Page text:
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New projection screen turns day into night

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July 22, 2005

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August, 2005 A new front projection screen that allows users to see clearly in high-brightness environments could significantly increase the market for front projection systems if the manufacturers claims are verified when it is shown for the first time at the Custom Electronic Design & Installation Association EXPO (CEDIA) to be held this year in Indianapolis in September. The Screen Innovations Mirage Screen features a patented high-contrast filter that covers 60% of the screen surface. This filter allows the projected image to be reflected by the screen and effectively absorbs incidental light from other angles from such sources as windows and room lighting. As a result, the screen is virtually unaffected by ambient light.

The new technology represents a breakthrough if the claims are correct, as it allows viewers to enjoy a realistic big-screen home theatre experience in environments other than darkened rooms.

Set for official launch at the Custom Electronic Design & Installation Association EXPO (CEDIA) on September 9, 2005 in Indianapolis, Indiana, the Mirage Screen offers 10 times greater contrast than standard front projection screens.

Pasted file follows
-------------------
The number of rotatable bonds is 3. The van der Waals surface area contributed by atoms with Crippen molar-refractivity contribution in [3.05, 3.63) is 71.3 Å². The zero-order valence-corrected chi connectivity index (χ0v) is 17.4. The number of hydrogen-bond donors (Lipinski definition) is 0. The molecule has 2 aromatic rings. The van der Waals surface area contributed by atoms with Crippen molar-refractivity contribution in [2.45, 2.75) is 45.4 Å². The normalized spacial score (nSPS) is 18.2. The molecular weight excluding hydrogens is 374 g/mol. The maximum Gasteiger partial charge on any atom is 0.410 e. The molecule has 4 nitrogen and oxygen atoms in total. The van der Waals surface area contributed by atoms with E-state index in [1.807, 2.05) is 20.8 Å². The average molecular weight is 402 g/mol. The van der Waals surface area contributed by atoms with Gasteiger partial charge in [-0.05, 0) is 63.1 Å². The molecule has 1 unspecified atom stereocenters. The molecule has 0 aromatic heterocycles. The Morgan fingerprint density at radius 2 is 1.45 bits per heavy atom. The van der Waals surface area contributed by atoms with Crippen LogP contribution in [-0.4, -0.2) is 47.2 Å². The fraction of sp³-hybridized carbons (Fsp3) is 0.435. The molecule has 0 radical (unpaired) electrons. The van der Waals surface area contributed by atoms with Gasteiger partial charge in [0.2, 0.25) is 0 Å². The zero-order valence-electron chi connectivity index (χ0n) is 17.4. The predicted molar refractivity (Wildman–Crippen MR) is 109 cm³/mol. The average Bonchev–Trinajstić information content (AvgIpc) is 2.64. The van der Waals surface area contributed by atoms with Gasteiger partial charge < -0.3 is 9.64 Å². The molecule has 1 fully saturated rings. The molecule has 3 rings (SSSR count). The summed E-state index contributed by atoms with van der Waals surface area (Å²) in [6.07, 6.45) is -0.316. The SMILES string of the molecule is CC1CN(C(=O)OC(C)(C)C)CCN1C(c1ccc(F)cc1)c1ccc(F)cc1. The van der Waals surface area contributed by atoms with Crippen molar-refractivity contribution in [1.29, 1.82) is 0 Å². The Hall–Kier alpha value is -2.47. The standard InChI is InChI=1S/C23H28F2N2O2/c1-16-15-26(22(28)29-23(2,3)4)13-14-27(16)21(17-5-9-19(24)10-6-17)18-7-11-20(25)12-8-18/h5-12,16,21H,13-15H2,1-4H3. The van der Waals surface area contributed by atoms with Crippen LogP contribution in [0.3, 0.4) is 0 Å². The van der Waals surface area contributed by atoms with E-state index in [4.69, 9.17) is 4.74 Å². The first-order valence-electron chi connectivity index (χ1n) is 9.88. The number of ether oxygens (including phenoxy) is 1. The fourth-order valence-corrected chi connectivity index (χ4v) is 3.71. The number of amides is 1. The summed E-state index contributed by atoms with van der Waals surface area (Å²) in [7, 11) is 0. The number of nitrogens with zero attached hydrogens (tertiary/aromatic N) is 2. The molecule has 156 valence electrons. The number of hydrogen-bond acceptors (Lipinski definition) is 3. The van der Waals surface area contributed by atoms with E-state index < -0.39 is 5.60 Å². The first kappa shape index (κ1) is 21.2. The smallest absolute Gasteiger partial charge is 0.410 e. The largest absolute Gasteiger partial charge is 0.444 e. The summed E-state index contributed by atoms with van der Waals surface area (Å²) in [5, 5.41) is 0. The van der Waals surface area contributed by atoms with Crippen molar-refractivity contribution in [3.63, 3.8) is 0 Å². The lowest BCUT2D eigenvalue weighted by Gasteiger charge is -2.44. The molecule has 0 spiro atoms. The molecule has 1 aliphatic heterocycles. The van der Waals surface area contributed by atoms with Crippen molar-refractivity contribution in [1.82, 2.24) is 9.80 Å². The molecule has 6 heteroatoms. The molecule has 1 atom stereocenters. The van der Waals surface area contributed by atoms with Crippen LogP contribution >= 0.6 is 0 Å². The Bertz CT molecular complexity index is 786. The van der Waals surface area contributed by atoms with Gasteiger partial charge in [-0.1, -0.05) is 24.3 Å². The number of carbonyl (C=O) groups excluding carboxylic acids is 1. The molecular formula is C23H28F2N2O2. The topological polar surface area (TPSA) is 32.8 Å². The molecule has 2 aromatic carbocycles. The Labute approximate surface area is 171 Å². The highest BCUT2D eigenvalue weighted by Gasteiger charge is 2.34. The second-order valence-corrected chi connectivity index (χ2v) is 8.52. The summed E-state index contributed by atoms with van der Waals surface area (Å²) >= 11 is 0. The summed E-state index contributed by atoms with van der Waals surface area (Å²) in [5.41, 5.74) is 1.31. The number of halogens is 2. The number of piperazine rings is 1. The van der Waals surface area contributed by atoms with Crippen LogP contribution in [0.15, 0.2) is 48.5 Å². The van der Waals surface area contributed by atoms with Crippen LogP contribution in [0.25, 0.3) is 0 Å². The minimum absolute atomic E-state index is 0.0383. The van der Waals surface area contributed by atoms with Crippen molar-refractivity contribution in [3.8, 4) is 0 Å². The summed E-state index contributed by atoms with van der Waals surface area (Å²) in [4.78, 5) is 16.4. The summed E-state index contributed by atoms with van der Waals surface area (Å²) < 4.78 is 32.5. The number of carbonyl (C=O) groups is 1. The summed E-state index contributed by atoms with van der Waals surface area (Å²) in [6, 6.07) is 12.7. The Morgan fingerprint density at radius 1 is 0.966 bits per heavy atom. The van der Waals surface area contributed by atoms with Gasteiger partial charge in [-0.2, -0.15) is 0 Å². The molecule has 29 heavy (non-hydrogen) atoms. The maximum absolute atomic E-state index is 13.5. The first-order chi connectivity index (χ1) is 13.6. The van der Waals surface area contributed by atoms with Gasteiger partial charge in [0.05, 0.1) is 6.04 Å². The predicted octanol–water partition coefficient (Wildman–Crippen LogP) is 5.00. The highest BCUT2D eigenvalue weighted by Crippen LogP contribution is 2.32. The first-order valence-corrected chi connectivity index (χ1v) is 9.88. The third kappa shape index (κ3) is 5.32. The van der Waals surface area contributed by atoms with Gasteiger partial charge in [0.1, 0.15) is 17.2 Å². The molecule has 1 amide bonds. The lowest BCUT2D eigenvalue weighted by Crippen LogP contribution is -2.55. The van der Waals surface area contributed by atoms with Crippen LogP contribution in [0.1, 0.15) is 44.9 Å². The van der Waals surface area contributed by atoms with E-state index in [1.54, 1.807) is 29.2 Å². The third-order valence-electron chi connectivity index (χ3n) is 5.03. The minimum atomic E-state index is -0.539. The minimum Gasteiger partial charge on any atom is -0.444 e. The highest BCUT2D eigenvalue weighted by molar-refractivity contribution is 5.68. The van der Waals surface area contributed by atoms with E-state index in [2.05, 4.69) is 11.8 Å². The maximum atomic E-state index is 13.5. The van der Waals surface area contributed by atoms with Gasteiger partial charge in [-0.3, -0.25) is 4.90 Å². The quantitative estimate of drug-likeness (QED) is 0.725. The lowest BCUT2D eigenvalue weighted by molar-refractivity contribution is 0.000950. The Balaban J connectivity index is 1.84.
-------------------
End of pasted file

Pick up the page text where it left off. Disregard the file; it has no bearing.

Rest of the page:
Screen Innovations Mirage Screen Product Highlights:

• Optical Front Projection • Projection in Brightly-lit Rooms • 10x higher contrast than standard front projection screens • 2x brighter images • Compatible with all LCD, DLP, and LCOS projectors • Screen sizes available in 1” diagonal increments: 4:3 60”-100” and 16:9 60”-120”

About the Author
Mike Hanlon Mike grew up thinking he would become a mathematician, accidentally started motorcycle racing, got a job writing road tests for a motorcycle magazine while at university, and became a writer. As a travelling photojournalist during his early career, his work was published in a dozen languages across 20+ countries. He went on to edit or manage over 50 print publications, with target audiences ranging from pensioners to plumbers, many different sports, many car and motorcycle magazines, with many more in the fields of communication - narrow subject magazines on topics such as advertising, marketing, visual communications, design, presentation and direct marketing. Then came the internet and Mike managed internet projects for Australia's largest multimedia company, Telstra.com.au (Australia's largest Telco), Seek.com.au (Australia's largest employment site), top100.com.au, hitwise.com, and a dozen other internet start-ups before founding Gizmag in 2002. Now he writes and thinks. All articles by Mike Hanlon
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